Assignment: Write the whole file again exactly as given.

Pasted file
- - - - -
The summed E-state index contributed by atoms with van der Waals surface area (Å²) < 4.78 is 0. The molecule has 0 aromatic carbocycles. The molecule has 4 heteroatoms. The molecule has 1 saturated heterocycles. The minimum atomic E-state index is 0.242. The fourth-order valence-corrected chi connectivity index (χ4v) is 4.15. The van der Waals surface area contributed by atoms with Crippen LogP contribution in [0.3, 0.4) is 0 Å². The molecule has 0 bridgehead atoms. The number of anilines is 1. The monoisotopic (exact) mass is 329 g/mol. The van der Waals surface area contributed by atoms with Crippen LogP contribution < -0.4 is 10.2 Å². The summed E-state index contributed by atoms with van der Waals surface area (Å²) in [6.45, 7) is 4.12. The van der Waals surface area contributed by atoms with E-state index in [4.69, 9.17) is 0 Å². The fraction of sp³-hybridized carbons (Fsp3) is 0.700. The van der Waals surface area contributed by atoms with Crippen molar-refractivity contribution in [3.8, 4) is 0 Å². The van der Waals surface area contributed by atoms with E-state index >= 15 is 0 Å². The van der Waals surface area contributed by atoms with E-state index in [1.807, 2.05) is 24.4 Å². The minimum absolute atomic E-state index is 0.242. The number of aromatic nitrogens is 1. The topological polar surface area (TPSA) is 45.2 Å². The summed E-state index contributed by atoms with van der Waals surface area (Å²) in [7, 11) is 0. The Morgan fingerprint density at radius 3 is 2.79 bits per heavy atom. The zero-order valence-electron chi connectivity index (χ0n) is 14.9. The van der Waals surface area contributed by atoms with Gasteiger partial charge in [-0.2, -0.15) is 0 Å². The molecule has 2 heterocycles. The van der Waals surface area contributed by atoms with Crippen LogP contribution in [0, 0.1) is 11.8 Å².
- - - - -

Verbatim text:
The summed E-state index contributed by atoms with van der Waals surface area (Å²) < 4.78 is 0. The molecule has 0 aromatic carbocycles. The molecule has 4 heteroatoms. The molecule has 1 saturated heterocycles. The minimum atomic E-state index is 0.242. The fourth-order valence-corrected chi connectivity index (χ4v) is 4.15. The van der Waals surface area contributed by atoms with Crippen LogP contribution in [0.3, 0.4) is 0 Å². The molecule has 0 bridgehead atoms. The number of anilines is 1. The monoisotopic (exact) mass is 329 g/mol. The van der Waals surface area contributed by atoms with Crippen LogP contribution < -0.4 is 10.2 Å². The summed E-state index contributed by atoms with van der Waals surface area (Å²) in [6.45, 7) is 4.12. The van der Waals surface area contributed by atoms with E-state index in [4.69, 9.17) is 0 Å². The fraction of sp³-hybridized carbons (Fsp3) is 0.700. The van der Waals surface area contributed by atoms with Crippen molar-refractivity contribution in [3.8, 4) is 0 Å². The van der Waals surface area contributed by atoms with E-state index >= 15 is 0 Å². The van der Waals surface area contributed by atoms with E-state index in [1.807, 2.05) is 24.4 Å². The minimum absolute atomic E-state index is 0.242. The number of aromatic nitrogens is 1. The topological polar surface area (TPSA) is 45.2 Å². The summed E-state index contributed by atoms with van der Waals surface area (Å²) in [7, 11) is 0. The Morgan fingerprint density at radius 3 is 2.79 bits per heavy atom. The zero-order valence-electron chi connectivity index (χ0n) is 14.9. The van der Waals surface area contributed by atoms with Gasteiger partial charge in [-0.2, -0.15) is 0 Å². The molecule has 2 heterocycles. The van der Waals surface area contributed by atoms with Crippen LogP contribution in [0, 0.1) is 11.8 Å².